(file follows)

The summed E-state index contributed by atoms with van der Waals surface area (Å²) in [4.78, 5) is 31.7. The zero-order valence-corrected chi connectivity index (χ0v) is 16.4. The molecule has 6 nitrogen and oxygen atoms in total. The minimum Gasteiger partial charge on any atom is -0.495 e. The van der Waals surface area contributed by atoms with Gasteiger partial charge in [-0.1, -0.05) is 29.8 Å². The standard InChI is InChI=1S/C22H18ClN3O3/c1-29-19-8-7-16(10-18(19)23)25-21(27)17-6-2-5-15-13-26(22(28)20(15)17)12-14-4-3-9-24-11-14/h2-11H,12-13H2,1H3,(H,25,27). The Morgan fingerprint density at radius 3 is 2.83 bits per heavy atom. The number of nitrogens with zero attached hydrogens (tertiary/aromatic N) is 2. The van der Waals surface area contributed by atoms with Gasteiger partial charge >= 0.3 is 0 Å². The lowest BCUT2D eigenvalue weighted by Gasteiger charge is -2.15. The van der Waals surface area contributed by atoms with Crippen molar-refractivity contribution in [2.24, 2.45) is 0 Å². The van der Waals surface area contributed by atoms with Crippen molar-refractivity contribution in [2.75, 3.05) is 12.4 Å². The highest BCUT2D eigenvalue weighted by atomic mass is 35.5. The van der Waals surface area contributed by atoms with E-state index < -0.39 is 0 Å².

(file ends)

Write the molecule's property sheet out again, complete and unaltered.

The summed E-state index contributed by atoms with van der Waals surface area (Å²) in [4.78, 5) is 31.7. The zero-order valence-corrected chi connectivity index (χ0v) is 16.4. The molecule has 6 nitrogen and oxygen atoms in total. The minimum Gasteiger partial charge on any atom is -0.495 e. The van der Waals surface area contributed by atoms with Gasteiger partial charge in [-0.1, -0.05) is 29.8 Å². The standard InChI is InChI=1S/C22H18ClN3O3/c1-29-19-8-7-16(10-18(19)23)25-21(27)17-6-2-5-15-13-26(22(28)20(15)17)12-14-4-3-9-24-11-14/h2-11H,12-13H2,1H3,(H,25,27). The Morgan fingerprint density at radius 3 is 2.83 bits per heavy atom. The number of nitrogens with zero attached hydrogens (tertiary/aromatic N) is 2. The van der Waals surface area contributed by atoms with Gasteiger partial charge >= 0.3 is 0 Å². The lowest BCUT2D eigenvalue weighted by Gasteiger charge is -2.15. The van der Waals surface area contributed by atoms with Crippen molar-refractivity contribution in [2.24, 2.45) is 0 Å². The van der Waals surface area contributed by atoms with Crippen molar-refractivity contribution in [2.75, 3.05) is 12.4 Å². The highest BCUT2D eigenvalue weighted by atomic mass is 35.5. The van der Waals surface area contributed by atoms with E-state index < -0.39 is 0 Å².